A look back on The Flash Season 2 Episode 5: The Darkness and the Light


Harry: Stars having a temperature of 5,300 degree Kelvin and a blinding luminosity, I would say, “Not very cool at all.”

Beware: Spoilers may follow.

After two filler episodes framing two characters for the then upcoming Legends of Tomorrow, the Flash goes back to its main plot involving breachers sent by the nefarious Zoom to kill the Flash. This episode provided a good metahuman of the week story and provided some interesting characters and relationships on Earth 2.

The story is that Barry (Grant Gustin) finds himself up against a petty thief from Earth 2 named Dr. Light who is in fact the doppelganger of his ex-girlfriend Linda Park (Malese Jow). A fight between the two results in Light using her powers to temporarily blind Barry mere hours prior his first date with Patty Spivot (Shantel Vansanten).

The episode opens with a glimpse of Earth 2 and while we would get a much better full fledged look at the place later on, it’s shown well on how different it is from Earth 1 in terms of technological development, architecture, fashion design, and so forth. In doing so it establishes the seeds of bitterness between “Jay” (Teddy Sears) and Harrison Wells of Earth 2 (Tom Cavanagh). Sears while sidelined still gives a good performance in showing his vulnerability. Although knowing what we know now about him this plotline is complete bogus but also knowing what we know now gives the scene where Jay asks about Cisco’s powers a whole new meaning. When he asks about them he has an expression of nervousness as he knows full well that Cisco could probably find out the truth.

While the Earth 2 Harrison Wells was seen two episodes prior, this was the first episode where he finally meets Team Flash. There’s a great deal of hilarity in seeing just how suspicious the team is about him and Cavanagh’s performance contributes vastly to that. Harry’s cynicism, lack of consideration, and uncaring demeanor in reacting to being mistaken for Thawne make the jokes when our heroes meet him for the first time hit right on. Cavanagh’s performance also differentiates him from Thawne’s Wells, as whereas that Wells was more calm and methodic this Wells is far more agitated and aggressive. At the same time there are still traces of the original Wells in him as he encourages Barry to be the best that he can be. Particularly noticeable of his similarity to Thawne was when in trying to trigger Cisco’s (Carlos Valdes) vibe powers he shoves Dr. Light’s mask into his hands similar to how Thawne shoved his hand into Cisco’s chest back in season 1. Interestingly enough both versions of Wells developed over the seasons through their bonds with Cisco.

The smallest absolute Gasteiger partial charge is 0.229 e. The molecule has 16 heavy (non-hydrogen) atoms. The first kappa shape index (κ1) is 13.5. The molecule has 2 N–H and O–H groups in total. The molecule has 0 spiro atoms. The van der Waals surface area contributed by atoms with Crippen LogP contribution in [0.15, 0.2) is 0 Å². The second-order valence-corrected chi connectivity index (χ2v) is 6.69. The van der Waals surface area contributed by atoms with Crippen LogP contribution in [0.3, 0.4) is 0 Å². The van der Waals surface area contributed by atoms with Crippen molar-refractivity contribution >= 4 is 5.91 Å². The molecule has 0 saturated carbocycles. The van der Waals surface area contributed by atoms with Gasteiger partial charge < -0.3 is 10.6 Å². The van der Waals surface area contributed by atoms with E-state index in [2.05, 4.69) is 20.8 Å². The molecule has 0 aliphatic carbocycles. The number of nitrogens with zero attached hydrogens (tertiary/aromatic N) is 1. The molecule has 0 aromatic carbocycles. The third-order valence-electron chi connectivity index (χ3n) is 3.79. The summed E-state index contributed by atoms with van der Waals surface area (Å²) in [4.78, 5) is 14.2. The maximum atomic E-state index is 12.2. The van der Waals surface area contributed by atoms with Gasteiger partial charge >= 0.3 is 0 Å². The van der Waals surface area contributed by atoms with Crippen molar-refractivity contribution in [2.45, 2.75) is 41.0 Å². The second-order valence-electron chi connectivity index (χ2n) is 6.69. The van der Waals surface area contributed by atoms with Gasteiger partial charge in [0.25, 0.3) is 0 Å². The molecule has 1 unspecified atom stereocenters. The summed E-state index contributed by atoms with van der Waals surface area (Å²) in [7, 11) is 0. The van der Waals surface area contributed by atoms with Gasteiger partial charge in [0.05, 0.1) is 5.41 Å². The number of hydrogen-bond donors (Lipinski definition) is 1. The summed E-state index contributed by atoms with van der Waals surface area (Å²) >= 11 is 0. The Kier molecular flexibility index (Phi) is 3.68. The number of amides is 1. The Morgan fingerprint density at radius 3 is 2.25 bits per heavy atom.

Having Dr. Light as a villain was certainly an interesting choice. She isn’t just being a villain for the sake of being a villain. She’s just afraid of Zoom and wants to take on her Earth One counterpart’s life in order to hide from him. Her final fight against Barry is a nice one as Barry gets to cleverly use his new speed mirage ability.

Barry’s blind date with Patty is one of the cuter scenes of the episode. Seeing Cisco secretly guide a blind date with Barry as well as Barry trying to navigate through all of this gives way to some nice comedy and wonderful chemistry between the two (in a vein very similar to Barry and Felicity’s flirting pre-Flash days and in season 1).

If there is one real nitpick about the episode it’s that towards the end Cisco apparently gets a date with a barista named Kendra Saunders (Ciara Renee) who we all know was Hawkgirl and would merely be around to frame the story for Legends of Tomorrow and we knew that no matter how much we liked the two it wouldn’t last. And sadly she was one of the weaker parts of Season 1 of that show. However it’s only focused on for a couple minutes and the rest of the episode is far greater.

The Darkness and the Light blends in both aspects and introduced some new chess pieces into the game who would prove to be enjoyable characters. At the end of the day, light comes out on top, which works well for this TV show, as its light-heartedness has been its greatest strength.